September 15, 2012

Gili Levy at Valentine

Gili Levy, oil on canvas, approx. 46" x 54"
Now on view at Valentine
Gili Levy is in the show that opened last night at Valentine in Ridgewood. She joints Lauren Collings, Barbara Friedman, and Shelley Marlow in "4 Who Paint." This is a good show, well worth a visit. Fred Valentine has an excellent eye and about as good a knowledge of the arts in northern Brooklyn as it is possible to have. The shows at his gallery are consistently intelligent. Gili Levy has been in both of the two shows we've had to date at ethan pettit gallery, and so we are delighted with her placement in the present show at Valentine.

September 4, 2012

Panel Discussion on Bushwick Galleries this Saturday. Don't Miss It!

After three months in business as an art dealer, I have built up a bit of a steam of things to say about this business. About new models that need to be explored, and old assumptions that need to be relegated to the dustbin of art history.

This Saturday at 5:30 (Sept. 8) I will be participating in a panel discussion at the Bogart Salon in Bushwick, as part of Citydrift. 56 Bogart Street, Morgan L Stop.

The business and role of galleries in Brooklyn today is most definitely a compelling topic, and we have Peter Hopkins and Meenakshi Thirukode to thank for pushing this to the discussion it needs!

The weekend will be full of other panel discussions as well. For example, I will definitely be interested in what my landlord Thomas Burr Dodd of Brooklyn Fire Proof has to say about the new business environment in Bushwick.

Download the entire Citydrift/Bushwick schedule of panel discussions.


See the time and location details for WACKADOODLE on our website

Thank you for your time. And I hope to see you on Friday night.

— Ethan Pettit

August 28, 2012

Wackadoodle !!!


September 7 — October 14, 2012

Opening Reception — Friday, September 7 — 7PM-11PM

Ken Butler • Robert Egert • Jan Holthoff • Gili Levy • Henry G. Sanchez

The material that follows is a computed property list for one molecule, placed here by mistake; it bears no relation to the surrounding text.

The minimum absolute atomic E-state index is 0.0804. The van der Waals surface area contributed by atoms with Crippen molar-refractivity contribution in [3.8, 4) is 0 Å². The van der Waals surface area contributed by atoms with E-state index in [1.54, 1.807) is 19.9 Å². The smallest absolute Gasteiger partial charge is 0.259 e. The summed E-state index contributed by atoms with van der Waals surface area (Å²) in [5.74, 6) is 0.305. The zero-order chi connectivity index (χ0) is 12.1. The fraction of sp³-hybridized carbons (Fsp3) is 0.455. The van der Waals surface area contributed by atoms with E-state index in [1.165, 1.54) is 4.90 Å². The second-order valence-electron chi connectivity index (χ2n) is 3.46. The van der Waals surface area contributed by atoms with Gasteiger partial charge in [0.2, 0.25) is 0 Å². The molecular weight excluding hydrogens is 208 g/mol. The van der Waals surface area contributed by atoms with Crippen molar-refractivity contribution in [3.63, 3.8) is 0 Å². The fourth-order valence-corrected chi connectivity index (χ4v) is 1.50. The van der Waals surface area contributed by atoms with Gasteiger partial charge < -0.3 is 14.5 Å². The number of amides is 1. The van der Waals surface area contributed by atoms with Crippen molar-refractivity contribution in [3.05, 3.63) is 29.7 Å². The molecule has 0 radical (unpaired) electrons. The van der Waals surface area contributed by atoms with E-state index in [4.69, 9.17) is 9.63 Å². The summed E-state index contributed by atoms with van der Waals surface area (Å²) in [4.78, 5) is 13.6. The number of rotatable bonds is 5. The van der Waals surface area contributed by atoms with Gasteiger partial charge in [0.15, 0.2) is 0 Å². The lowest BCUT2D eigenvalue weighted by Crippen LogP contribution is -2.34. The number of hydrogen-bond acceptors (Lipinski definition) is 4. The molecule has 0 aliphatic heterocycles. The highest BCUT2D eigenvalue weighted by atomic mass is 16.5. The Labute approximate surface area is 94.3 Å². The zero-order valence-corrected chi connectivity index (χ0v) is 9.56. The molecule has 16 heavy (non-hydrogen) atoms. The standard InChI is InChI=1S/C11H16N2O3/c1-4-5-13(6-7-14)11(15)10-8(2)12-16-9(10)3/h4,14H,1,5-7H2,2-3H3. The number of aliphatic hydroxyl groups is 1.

Eva Schicker • Alkemikal Soshu

August 26, 2012

Ken Butler Is in the House!

We count ourselves lucky among New York City galleries now to be representing an iconoclast of two major currents of activity across the turn of the century. Ken Butler is outsized both in Williamsburg and in the downtown school of Zorn. He is probably also the only artist in the world who can claim the distinction of having had simultaneous shows at the Metropolitan Museum of Fine Art and the Ripley’s Believe It or Not Museum.
Ken Butler's work has also been featured at the Stedelijk Museum in Amsterdam, and at Exit Art, Thread Waxing Space, The Kitchen, The Brooklyn Museum, and Lincoln Center. His work has toured South America, Thailand, and Japan. Butler has been reviewed in the New York Times, The Village Voice, Artforum, and Smithsonian magazine. He has been featured on MTV, PBS, CNN, and NBC. Ken recorded his 1997 Voices of Anxious Objects on John Zorn’s Tzadik Records. And he has a dozen other releases out on various labels.

Ken Butler, Sled Cello, 1998, Mixed media. Collection of the Hallie Ford Museum of Art, Willamette, Oregon, Gift of the artist

I am most pleased that Ken has joined us. I welcome and thank him. In our upcoming group show opening September 7 (still TBA) you'll see some of Ken Butler’s famous hybrid instruments.

Ken Butler, Torso Cello, 1994, Mixed media. 51 x 14 x 12

July 24, 2012

Soshu Covers "Amalgam" in Kathmandu

One of our artists, Alkemikal Soshu, made this video of the annual "Amalgam" show at Siddhartha art gallery in Kathmandu. There are 26 artists in the show, which positions established Nepalese artists along with recent graduates of art academies in Nepal and India.

Soshu's commentary in this video is most interesting. He converses easily with painting and is intimate with the art scene in Nepal. He mentions for example an initiative in the 1960s by the King of Nepal to boost the arts in the kingdom. And there are a number of pithy satires in the show on the monarchy (which was only recently deposed) and on Nepalese society and politics.

There are influences here from traditional religious and court painting, as well as from pop art, abstraction, and figurative art. Quite a diverse and compelling show that should be of interest to art communities around the world.

Arjun Khaling, detail. "A maze of natural tribal culture" says Sohsu 

Tikka Dutta Dahal, Yogis 
Soshu himself is not in this particular show, but he might as well be. Through his online videos and posts he has made himself a cultural ambassador from Kathmandu, where he enjoys perhaps more notoriety as a painter than he might care to admit.

Alkemikal Soshu, The Matador, oil on canvas 30 x 59.5 in. 2012

July 19, 2012

WAH Center Acquires Drawing by Eva Schicker

Floating on Clouds, Eva Schicker, 2011 
Yuko Ni, founder and director of the Williamsburg Art & Historical Center (WAH) has acquired a drawing by Eva Schicker, whose "Floating on Clouds" will go into the permanent collection of the center.

WAH has also been in possession for some 15 years of a complete set of all 8 issues of "The Nose", a poster-sized Williamsburg arts magazine that came out in the late 1980s and early 90s. The Nose was printed in limited editions in silkscreen, blueprint, and large photocopy. Since our gallery is a source of original editions of this and other early Williamsburg documents, we will also be verifying and documenting the WAH collection of the Nose.